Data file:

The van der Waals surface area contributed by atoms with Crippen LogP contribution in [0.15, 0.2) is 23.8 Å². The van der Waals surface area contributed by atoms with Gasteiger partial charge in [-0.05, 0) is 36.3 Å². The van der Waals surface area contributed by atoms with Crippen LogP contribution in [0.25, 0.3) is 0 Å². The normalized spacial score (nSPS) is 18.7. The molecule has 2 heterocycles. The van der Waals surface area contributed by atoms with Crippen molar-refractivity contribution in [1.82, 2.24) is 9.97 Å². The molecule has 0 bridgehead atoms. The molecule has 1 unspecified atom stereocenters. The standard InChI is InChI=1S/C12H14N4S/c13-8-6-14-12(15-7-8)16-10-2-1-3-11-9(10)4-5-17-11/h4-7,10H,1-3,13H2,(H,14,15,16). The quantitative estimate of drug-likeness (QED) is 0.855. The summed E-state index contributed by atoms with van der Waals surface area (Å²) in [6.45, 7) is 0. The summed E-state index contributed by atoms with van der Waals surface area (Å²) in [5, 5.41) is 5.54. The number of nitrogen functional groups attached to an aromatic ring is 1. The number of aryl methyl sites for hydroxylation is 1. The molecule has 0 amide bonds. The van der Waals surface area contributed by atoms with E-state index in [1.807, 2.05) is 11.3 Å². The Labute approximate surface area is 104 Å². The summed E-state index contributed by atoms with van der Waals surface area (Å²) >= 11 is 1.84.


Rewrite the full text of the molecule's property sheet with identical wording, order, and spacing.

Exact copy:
The van der Waals surface area contributed by atoms with Crippen LogP contribution in [0.15, 0.2) is 23.8 Å². The van der Waals surface area contributed by atoms with Gasteiger partial charge in [-0.05, 0) is 36.3 Å². The van der Waals surface area contributed by atoms with Crippen LogP contribution in [0.25, 0.3) is 0 Å². The normalized spacial score (nSPS) is 18.7. The molecule has 2 heterocycles. The van der Waals surface area contributed by atoms with Crippen molar-refractivity contribution in [1.82, 2.24) is 9.97 Å². The molecule has 0 bridgehead atoms. The molecule has 1 unspecified atom stereocenters. The standard InChI is InChI=1S/C12H14N4S/c13-8-6-14-12(15-7-8)16-10-2-1-3-11-9(10)4-5-17-11/h4-7,10H,1-3,13H2,(H,14,15,16). The quantitative estimate of drug-likeness (QED) is 0.855. The summed E-state index contributed by atoms with van der Waals surface area (Å²) in [6.45, 7) is 0. The summed E-state index contributed by atoms with van der Waals surface area (Å²) in [5, 5.41) is 5.54. The number of nitrogen functional groups attached to an aromatic ring is 1. The number of aryl methyl sites for hydroxylation is 1. The molecule has 0 amide bonds. The van der Waals surface area contributed by atoms with E-state index in [1.807, 2.05) is 11.3 Å². The Labute approximate surface area is 104 Å². The summed E-state index contributed by atoms with van der Waals surface area (Å²) >= 11 is 1.84.